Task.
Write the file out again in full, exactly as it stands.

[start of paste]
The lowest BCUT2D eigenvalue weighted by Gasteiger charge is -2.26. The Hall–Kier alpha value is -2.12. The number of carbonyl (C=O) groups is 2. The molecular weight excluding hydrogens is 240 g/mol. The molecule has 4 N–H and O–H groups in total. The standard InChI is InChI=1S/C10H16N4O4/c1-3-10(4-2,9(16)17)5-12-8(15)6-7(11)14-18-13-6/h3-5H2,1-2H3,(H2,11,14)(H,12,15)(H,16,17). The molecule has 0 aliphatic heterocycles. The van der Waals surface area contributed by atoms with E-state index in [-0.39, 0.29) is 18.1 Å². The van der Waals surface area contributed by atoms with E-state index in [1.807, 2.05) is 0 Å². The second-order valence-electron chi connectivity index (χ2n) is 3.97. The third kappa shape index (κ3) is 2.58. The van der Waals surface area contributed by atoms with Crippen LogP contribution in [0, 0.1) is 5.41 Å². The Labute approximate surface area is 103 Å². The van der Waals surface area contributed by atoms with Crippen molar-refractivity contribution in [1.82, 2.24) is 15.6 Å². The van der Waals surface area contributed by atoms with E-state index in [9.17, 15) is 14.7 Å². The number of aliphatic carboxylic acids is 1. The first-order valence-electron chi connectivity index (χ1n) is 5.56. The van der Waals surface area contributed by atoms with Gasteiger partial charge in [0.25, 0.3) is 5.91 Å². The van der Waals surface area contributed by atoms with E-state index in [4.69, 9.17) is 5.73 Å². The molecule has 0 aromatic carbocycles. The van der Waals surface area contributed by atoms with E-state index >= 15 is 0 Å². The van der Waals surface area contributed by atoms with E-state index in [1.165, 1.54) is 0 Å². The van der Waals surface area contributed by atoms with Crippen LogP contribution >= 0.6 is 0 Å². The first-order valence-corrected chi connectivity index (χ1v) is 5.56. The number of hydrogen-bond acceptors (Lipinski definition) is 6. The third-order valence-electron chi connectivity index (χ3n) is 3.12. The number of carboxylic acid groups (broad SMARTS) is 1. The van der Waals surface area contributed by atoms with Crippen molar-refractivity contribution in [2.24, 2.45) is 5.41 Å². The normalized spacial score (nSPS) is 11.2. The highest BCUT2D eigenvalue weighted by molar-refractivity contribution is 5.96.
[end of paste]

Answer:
The lowest BCUT2D eigenvalue weighted by Gasteiger charge is -2.26. The Hall–Kier alpha value is -2.12. The number of carbonyl (C=O) groups is 2. The molecular weight excluding hydrogens is 240 g/mol. The molecule has 4 N–H and O–H groups in total. The standard InChI is InChI=1S/C10H16N4O4/c1-3-10(4-2,9(16)17)5-12-8(15)6-7(11)14-18-13-6/h3-5H2,1-2H3,(H2,11,14)(H,12,15)(H,16,17). The molecule has 0 aliphatic heterocycles. The van der Waals surface area contributed by atoms with E-state index in [-0.39, 0.29) is 18.1 Å². The van der Waals surface area contributed by atoms with E-state index in [1.807, 2.05) is 0 Å². The second-order valence-electron chi connectivity index (χ2n) is 3.97. The third kappa shape index (κ3) is 2.58. The van der Waals surface area contributed by atoms with Crippen LogP contribution in [0, 0.1) is 5.41 Å². The Labute approximate surface area is 103 Å². The van der Waals surface area contributed by atoms with Crippen molar-refractivity contribution in [1.82, 2.24) is 15.6 Å². The van der Waals surface area contributed by atoms with E-state index in [9.17, 15) is 14.7 Å². The number of aliphatic carboxylic acids is 1. The first-order valence-electron chi connectivity index (χ1n) is 5.56. The van der Waals surface area contributed by atoms with Gasteiger partial charge in [0.25, 0.3) is 5.91 Å². The van der Waals surface area contributed by atoms with E-state index in [4.69, 9.17) is 5.73 Å². The molecule has 0 aromatic carbocycles. The van der Waals surface area contributed by atoms with E-state index >= 15 is 0 Å². The van der Waals surface area contributed by atoms with E-state index in [1.165, 1.54) is 0 Å². The van der Waals surface area contributed by atoms with Crippen LogP contribution >= 0.6 is 0 Å². The first-order valence-corrected chi connectivity index (χ1v) is 5.56. The number of hydrogen-bond acceptors (Lipinski definition) is 6. The third-order valence-electron chi connectivity index (χ3n) is 3.12. The number of carboxylic acid groups (broad SMARTS) is 1. The van der Waals surface area contributed by atoms with Crippen molar-refractivity contribution in [2.24, 2.45) is 5.41 Å². The normalized spacial score (nSPS) is 11.2. The highest BCUT2D eigenvalue weighted by molar-refractivity contribution is 5.96.